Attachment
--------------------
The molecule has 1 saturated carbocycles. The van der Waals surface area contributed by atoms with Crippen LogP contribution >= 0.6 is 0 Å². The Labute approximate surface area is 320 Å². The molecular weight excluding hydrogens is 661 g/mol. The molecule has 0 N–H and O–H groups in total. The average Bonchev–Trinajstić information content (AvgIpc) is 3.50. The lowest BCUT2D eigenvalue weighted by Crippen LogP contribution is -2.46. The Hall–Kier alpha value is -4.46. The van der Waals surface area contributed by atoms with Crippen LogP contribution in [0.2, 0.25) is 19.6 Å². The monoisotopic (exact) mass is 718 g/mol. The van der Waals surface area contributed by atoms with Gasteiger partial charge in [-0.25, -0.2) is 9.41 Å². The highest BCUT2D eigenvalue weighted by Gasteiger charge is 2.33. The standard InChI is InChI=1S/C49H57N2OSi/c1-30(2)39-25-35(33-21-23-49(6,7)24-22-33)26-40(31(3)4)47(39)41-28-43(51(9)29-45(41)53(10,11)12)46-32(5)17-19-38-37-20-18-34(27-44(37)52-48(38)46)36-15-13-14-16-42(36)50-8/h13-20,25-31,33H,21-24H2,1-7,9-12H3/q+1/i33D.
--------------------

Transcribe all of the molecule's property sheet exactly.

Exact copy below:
The molecule has 1 saturated carbocycles. The van der Waals surface area contributed by atoms with Crippen LogP contribution >= 0.6 is 0 Å². The Labute approximate surface area is 320 Å². The molecular weight excluding hydrogens is 661 g/mol. The molecule has 0 N–H and O–H groups in total. The average Bonchev–Trinajstić information content (AvgIpc) is 3.50. The lowest BCUT2D eigenvalue weighted by Crippen LogP contribution is -2.46. The Hall–Kier alpha value is -4.46. The van der Waals surface area contributed by atoms with Crippen LogP contribution in [0.2, 0.25) is 19.6 Å². The monoisotopic (exact) mass is 718 g/mol. The van der Waals surface area contributed by atoms with Gasteiger partial charge in [-0.25, -0.2) is 9.41 Å². The highest BCUT2D eigenvalue weighted by Gasteiger charge is 2.33. The standard InChI is InChI=1S/C49H57N2OSi/c1-30(2)39-25-35(33-21-23-49(6,7)24-22-33)26-40(31(3)4)47(39)41-28-43(51(9)29-45(41)53(10,11)12)46-32(5)17-19-38-37-20-18-34(27-44(37)52-48(38)46)36-15-13-14-16-42(36)50-8/h13-20,25-31,33H,21-24H2,1-7,9-12H3/q+1/i33D.